In a Fox News radio interview the next day (10/17/17), Trump claimed that he’d contacted “virtually everybody” who had lost a loved one in the military since taking office. It was a reckless lie, since his own White House military office didn’t have the necessary information to fulfill that task. In fact, only about halfof the families had been contacted. We know this because Roll Call (10/20/17) caught the White House dead to rights in an exclusive story. Nevertheless, that same story pulled its punches, right from the headline: “Pentagon Document Contradicts Trump’s Gold Star Claims: Email Undermines Veracity of President’s Statement About Gold Star Contacts.”

This inanimate-object-affects-president construction is no coincidence. It’s a staple of press coverage that wants to dance around White House lying without directly confronting it. (Contrast that with this clear, concise Vanity Fair—10/21/17—headline about the revelation, which zeroes in on those really responsible and their actions: “The White House Panicked After Trump Lied About Calling Soldiers’ Families.”)

After Trump’s bungled condolence call with the widow of Sgt. La David Johnson drew outrage from Florida Rep. Federica Wilson, the press’s syntactic contortions multiplied. CNN (10/19/17) got downright creative with its linguistic workarounds in one report:

“Trump’s reflexive boast that he was more attentive to the relatives of war dead than his predecessors Barack Obama and George W. Bush set off a cascade of consequences that has left his White House reeling…. The chain of events offers lessons in how a president walks a rhetorical tightropeevery time he speaks and underlines how Trump’s outspoken bluster and relish for confrontation that was so successful on the campaign trail threatens to undermine his hopes for a successful presidency.”

Trump laid down a clear marker for the press to check—both on Twitter and to TV reporters at a White House meeting—when he claimed that Wilson’s account of the call was “totally fabricated” and he “had proof.” He did not hedge, and offered no outs for the press to give him the benefit of the doubt under the banner of a misunderstanding or partial error. But when the mother of Sergeant Johnson, who was present for the call, and then Trump’s own proxies corroborated Wilson’s story, the press folded like a cheap suit.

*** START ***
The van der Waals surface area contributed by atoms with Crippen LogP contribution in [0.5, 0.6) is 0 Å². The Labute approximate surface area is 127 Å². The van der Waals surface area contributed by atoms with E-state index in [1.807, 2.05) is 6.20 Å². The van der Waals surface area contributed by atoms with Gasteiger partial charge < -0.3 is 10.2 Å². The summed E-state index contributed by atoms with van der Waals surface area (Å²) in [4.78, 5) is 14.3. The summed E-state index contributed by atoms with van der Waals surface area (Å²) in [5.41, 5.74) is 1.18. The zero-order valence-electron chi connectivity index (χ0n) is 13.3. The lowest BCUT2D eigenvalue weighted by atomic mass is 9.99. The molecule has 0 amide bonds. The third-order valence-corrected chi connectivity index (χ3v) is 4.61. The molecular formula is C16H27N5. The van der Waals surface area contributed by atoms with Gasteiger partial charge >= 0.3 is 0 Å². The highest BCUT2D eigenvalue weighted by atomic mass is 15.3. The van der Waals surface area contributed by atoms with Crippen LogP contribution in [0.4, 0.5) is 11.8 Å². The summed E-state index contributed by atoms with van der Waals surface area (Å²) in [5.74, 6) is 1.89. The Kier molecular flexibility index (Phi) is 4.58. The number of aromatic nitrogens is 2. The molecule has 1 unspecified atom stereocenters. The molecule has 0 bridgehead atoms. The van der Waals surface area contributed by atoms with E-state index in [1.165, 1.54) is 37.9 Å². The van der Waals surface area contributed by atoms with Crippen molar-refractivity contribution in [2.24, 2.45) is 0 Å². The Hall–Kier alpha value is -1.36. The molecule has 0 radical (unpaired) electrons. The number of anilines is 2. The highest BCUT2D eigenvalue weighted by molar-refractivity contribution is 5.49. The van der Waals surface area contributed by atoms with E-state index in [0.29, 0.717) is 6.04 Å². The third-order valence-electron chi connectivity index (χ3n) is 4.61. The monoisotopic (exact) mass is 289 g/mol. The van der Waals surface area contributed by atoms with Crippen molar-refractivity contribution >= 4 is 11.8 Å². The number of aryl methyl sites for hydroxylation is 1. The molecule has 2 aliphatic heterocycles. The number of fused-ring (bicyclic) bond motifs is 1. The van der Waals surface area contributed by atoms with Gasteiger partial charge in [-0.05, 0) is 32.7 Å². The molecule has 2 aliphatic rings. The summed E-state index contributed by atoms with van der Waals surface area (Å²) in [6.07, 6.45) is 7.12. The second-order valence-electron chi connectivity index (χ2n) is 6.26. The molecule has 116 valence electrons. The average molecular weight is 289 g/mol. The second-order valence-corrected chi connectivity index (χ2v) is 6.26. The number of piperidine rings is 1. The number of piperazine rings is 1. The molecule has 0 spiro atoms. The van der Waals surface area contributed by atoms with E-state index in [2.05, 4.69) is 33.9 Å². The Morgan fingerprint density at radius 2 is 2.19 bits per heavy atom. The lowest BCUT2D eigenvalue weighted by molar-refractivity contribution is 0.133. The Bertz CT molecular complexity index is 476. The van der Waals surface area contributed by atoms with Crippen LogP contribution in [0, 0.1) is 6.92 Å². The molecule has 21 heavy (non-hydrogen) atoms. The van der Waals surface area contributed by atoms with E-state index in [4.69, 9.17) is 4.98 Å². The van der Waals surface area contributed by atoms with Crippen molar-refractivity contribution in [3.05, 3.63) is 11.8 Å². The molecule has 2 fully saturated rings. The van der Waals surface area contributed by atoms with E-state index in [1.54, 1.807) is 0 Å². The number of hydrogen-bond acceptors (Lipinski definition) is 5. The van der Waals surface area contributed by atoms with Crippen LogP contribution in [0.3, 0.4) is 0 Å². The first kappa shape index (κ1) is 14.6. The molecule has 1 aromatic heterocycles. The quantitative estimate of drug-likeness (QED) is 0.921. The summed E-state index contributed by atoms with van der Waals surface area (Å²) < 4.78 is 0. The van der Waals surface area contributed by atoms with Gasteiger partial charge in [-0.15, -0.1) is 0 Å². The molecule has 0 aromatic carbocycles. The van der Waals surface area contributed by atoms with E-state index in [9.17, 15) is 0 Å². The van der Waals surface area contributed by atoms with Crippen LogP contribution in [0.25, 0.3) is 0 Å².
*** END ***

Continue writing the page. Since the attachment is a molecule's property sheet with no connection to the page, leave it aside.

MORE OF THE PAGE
Enter: Gen Kelly’s lies

To be fair, the press was partly distracted by White House chief of staff John Kelly’s entrance into the saga. After a credulous, fawning review of his defense of Trump, it turned out he too was pushing false claims against Representative Wilson. From the White House press podium, Kelly recounted a story about her 2015 speech at the opening of a new FBI facility in her district, clearly meant to highlight her supposed penchant for crass self-aggrandizement. But within a day, the Florida Sun-Sentinel (10/21/17) uncovered video evidence that unraveled Kelly’s story completely.

Another crutch corporate media use when they don’t want to weigh in on the truth is the attributed “lie”—as in a CNN story (10/20/17) that ran under the headline: “Rep. Frederica Wilson: Kelly Lied About FBI Ceremony.” It’s telling that the word “lie” is not allowed to stand on its own, as an informed assessment by the reporter or editor.

Soon the lies and the White House’s stubborn denials of them were piling up on top of one another so fast that establishment press coverage took on an almost weary tone. The Washington Post (10/20/17) inflicted this lazy, garbled phrasing on its readers to describe the White House:

“The ensuing debate has focused on attacks against Rep. Frederica S. Wilson (D) that have proved to be inaccurate but that the White House has refused to back away from, with the latest episode ensnaring Chief of Staff John F. Kelly…. Instead of backing down, White House press secretary Sarah Huckabee Sanders piled on Friday and said Kelly was justified in accusing the lawmaker of grandstanding, despite erring on the facts.”

Similarly, a New York Times news analysis (10/21/17) offered up an embarrassment of riches:

“By attacking Ms. Wilson, Mr. Kelly amplified the controversy. And by citing past events that turned out to be false, Mr. Kelly invited news media scrutiny and criticism even from his former military colleagues…. In another White House, a chief of staff might have followed up with an apology of his own, or at least an attempt to correct the record.”

The Associated Press (10/21/17) simply chalked Kelly’s claim up to a bad memory: “Video of the speech contradicted his recollection.”

Media failed Sgt. Johnson’s widow

What these stories all failed to do, though, was fully connect the dots between Trump’s and Kelly’s demonstrably false claims, on the one hand, and the White House’s stunning refusal to acknowledge or accept that as reality. When Trump or his White House proxies continue to stand by or repeat claims that facts have proven are simply not true, that establishes an intent to deceive—the very definition of lying—by anyone, president or no.

By the time Myeshia Johnson, Sergeant Johnson’s widow, went public, againconfirming Rep. Wilson’s account, the corporate media began treating the storyline much like any other political dispute, worthy of the full panoply of compromised, parsed phrasing. …